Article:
Abstract 512: Infiltrating CD4 Positive T cells may Support an Angiogenic Switch in Human Coronary Atheroma
Background: Pathologic angiogenesis has been implicated in the development of high-risk plaques where nascent immature leaky vessels become the primary source of intraplaque hemorrhage contributing to necrotic core expansion. The stage of lesion progression, however, favoring an angiogenic response has not been identified.
Methods and Results: Multiple coronary lesions collected from 73 sudden coronary death victims at autopsy were examined. Plaque morphologies included pathologic intimal thickening (PIT), fibroatheromas whose cores were in an early stage (eFA) or late stage (lFA) of necrosis, thin-cap fibroatheromas (TCFA) and ruptures (pR). Lesions were characterized by immunostaining using specific markers directed against endothelial cells (CD31/CD34), smooth muscle cells (α-actin), macrophages (CD68), and T-lymphocytes (CD45RO, CD4). Mean intraplaque vessel densities per mm2 between lesions with PIT and eFA increased significantly (PIT= 15.84±16.73 vs. eFA= 42.07±40.70, p=0.0054) where maximal numbers of vessels were found in pR (66.57±33.42). Overall, intraplaque vessels associated with actin3 SMCs, were generally <10%, suggesting a more immature phenotype. Increased vessel densities coincided with greater numbers of inflammatory macrophages and T-cells. Notably, T-cell numbers in areas with high intraplaque vessel densities increased approximate 3-fold between lesions with PIT and eFA (PIT= 62.62±76.50 vs. eFA= 182.33±171.54, p=0.0043) with maximal numbers displayed in TCFAs and pRs, in particular at the intimal/medial border. Populations infiltrating T cells were predominantly CD43 and most of these appeared to be activated (human leukocyte antigen DR positive).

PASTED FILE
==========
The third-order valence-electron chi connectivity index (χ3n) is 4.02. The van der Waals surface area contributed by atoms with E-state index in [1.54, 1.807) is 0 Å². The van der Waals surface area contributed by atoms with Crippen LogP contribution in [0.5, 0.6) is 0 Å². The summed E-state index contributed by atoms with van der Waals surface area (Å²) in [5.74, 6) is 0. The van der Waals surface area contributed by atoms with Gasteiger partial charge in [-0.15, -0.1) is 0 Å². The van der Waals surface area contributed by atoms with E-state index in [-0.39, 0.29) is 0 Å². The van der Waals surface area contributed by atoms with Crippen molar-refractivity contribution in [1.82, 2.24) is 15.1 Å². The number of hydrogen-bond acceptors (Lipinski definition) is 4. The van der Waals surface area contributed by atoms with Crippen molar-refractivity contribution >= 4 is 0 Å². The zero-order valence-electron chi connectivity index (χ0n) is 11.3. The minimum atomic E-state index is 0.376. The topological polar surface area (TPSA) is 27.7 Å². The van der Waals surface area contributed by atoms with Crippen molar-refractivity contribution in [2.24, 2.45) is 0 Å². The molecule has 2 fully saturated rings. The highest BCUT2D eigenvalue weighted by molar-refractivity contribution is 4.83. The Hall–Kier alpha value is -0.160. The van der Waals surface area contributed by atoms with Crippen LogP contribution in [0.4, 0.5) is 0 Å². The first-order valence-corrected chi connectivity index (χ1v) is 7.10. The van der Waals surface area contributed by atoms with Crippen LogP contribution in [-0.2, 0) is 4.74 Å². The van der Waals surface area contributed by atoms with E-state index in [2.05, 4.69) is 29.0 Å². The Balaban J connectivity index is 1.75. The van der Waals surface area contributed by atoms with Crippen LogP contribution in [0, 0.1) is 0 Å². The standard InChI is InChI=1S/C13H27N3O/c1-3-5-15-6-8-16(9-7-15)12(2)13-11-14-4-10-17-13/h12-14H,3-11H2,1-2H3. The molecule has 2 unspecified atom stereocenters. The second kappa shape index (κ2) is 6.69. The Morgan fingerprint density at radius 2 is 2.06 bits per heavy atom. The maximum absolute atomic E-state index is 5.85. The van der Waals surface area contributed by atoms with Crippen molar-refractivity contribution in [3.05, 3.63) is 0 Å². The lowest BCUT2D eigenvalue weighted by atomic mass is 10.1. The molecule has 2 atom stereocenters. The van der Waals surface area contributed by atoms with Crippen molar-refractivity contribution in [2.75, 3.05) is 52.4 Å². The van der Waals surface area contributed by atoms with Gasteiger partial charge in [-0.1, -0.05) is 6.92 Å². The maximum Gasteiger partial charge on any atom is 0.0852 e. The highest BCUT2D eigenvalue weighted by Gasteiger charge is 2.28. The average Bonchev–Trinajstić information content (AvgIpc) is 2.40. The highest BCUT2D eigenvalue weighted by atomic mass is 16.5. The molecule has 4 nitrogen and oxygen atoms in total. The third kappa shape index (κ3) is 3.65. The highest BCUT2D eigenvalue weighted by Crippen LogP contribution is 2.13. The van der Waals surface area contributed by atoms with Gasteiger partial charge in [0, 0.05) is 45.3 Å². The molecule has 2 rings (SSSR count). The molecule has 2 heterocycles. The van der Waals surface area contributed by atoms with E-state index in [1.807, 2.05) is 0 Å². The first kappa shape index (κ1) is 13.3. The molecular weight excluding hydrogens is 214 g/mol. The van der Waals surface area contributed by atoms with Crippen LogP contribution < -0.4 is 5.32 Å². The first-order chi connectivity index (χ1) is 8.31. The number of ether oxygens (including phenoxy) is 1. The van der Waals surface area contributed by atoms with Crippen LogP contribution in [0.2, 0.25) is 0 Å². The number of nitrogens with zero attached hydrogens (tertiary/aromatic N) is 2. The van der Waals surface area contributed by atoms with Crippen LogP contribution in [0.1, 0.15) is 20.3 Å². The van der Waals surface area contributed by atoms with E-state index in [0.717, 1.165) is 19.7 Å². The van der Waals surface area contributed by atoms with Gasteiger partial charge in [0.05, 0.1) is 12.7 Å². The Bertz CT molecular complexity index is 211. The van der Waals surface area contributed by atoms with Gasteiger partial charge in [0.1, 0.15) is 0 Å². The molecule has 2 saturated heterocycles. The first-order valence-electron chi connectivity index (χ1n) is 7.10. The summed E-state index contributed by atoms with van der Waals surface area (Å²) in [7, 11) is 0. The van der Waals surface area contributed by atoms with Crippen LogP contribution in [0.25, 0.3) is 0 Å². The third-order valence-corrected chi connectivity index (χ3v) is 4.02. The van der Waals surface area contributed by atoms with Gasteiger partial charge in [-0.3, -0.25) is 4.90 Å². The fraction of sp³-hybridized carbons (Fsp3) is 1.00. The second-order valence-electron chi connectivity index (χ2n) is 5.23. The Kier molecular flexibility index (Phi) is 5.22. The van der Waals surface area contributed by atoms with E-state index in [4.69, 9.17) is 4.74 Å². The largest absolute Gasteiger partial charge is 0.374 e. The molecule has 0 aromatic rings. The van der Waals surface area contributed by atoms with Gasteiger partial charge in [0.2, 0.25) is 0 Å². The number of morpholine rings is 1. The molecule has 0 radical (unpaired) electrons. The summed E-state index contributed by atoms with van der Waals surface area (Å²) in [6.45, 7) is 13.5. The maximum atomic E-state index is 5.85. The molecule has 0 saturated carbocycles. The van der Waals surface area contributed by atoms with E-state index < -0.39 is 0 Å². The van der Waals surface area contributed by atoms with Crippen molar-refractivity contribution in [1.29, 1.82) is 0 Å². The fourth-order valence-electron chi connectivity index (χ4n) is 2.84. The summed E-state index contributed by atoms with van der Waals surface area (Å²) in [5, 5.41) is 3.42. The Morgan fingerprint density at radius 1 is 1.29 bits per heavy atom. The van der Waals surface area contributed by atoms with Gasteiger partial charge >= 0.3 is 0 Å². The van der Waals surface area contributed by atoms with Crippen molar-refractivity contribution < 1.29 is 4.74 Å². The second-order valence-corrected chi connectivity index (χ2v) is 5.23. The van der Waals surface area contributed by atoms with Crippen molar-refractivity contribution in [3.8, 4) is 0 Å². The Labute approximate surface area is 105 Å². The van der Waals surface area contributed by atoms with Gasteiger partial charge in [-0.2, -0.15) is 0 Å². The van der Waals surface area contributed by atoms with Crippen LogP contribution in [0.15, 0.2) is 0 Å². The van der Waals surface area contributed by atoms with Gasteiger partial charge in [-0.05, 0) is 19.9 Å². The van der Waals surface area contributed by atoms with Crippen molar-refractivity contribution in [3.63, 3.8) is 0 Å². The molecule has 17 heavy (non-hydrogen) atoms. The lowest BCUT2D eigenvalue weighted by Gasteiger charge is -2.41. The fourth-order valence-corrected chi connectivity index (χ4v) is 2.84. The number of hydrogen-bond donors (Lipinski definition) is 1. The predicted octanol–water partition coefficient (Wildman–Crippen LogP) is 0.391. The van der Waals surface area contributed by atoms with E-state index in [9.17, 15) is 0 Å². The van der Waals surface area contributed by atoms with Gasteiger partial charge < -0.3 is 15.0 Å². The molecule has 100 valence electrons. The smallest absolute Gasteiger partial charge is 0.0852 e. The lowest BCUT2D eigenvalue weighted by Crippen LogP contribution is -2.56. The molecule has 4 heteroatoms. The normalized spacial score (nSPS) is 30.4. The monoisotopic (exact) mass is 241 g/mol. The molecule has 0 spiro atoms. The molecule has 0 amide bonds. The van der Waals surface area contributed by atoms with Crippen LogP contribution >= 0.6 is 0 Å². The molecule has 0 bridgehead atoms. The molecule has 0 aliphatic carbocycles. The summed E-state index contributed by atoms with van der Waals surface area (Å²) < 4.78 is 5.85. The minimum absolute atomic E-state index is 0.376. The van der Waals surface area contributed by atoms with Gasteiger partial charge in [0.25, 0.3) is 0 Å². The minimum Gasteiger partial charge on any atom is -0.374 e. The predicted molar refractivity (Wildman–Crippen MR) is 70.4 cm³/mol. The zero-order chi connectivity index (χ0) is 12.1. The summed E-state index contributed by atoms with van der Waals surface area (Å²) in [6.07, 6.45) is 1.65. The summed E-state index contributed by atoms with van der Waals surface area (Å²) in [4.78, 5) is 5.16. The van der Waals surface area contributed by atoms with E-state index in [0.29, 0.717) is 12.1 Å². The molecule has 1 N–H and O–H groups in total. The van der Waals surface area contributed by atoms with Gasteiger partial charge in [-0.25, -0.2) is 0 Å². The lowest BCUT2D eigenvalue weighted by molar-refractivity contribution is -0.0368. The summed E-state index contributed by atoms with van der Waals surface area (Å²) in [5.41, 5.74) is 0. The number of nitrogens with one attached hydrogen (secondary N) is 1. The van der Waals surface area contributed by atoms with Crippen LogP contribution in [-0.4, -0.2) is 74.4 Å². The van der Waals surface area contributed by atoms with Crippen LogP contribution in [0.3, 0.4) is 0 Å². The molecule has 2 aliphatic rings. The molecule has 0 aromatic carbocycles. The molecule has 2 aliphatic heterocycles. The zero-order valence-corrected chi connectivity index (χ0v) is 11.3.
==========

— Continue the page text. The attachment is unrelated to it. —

Conclusion: Atherosclerotic coronary arteries express a latent proangiogenic phenotype coinciding with a localized increased in activated CD43 T-cells and early plaque necrosis.